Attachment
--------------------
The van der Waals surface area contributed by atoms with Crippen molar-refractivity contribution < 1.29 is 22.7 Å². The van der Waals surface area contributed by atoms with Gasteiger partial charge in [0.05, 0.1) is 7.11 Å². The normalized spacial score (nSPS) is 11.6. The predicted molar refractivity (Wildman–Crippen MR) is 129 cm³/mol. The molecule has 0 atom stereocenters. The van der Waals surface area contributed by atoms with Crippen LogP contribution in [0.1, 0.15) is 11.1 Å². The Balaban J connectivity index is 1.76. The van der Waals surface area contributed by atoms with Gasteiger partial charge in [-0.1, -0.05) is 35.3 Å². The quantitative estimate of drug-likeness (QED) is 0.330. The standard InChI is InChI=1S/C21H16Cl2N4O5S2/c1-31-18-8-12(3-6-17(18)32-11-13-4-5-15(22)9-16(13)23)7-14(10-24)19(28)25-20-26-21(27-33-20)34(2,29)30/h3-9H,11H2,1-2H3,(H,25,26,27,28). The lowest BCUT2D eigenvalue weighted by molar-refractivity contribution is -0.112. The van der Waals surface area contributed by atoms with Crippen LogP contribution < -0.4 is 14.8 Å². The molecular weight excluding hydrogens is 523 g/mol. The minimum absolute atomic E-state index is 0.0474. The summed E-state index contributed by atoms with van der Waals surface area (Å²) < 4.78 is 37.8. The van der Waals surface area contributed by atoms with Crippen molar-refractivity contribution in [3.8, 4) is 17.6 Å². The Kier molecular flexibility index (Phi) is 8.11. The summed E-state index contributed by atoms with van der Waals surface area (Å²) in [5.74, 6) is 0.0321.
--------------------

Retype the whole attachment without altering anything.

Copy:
The van der Waals surface area contributed by atoms with Crippen molar-refractivity contribution < 1.29 is 22.7 Å². The van der Waals surface area contributed by atoms with Gasteiger partial charge in [0.05, 0.1) is 7.11 Å². The normalized spacial score (nSPS) is 11.6. The predicted molar refractivity (Wildman–Crippen MR) is 129 cm³/mol. The molecule has 0 atom stereocenters. The van der Waals surface area contributed by atoms with Crippen LogP contribution in [0.1, 0.15) is 11.1 Å². The Balaban J connectivity index is 1.76. The van der Waals surface area contributed by atoms with Gasteiger partial charge in [-0.1, -0.05) is 35.3 Å². The quantitative estimate of drug-likeness (QED) is 0.330. The standard InChI is InChI=1S/C21H16Cl2N4O5S2/c1-31-18-8-12(3-6-17(18)32-11-13-4-5-15(22)9-16(13)23)7-14(10-24)19(28)25-20-26-21(27-33-20)34(2,29)30/h3-9H,11H2,1-2H3,(H,25,26,27,28). The lowest BCUT2D eigenvalue weighted by molar-refractivity contribution is -0.112. The van der Waals surface area contributed by atoms with Crippen LogP contribution < -0.4 is 14.8 Å². The molecular weight excluding hydrogens is 523 g/mol. The minimum absolute atomic E-state index is 0.0474. The summed E-state index contributed by atoms with van der Waals surface area (Å²) < 4.78 is 37.8. The van der Waals surface area contributed by atoms with Crippen molar-refractivity contribution in [3.8, 4) is 17.6 Å². The Kier molecular flexibility index (Phi) is 8.11. The summed E-state index contributed by atoms with van der Waals surface area (Å²) in [5.74, 6) is 0.0321.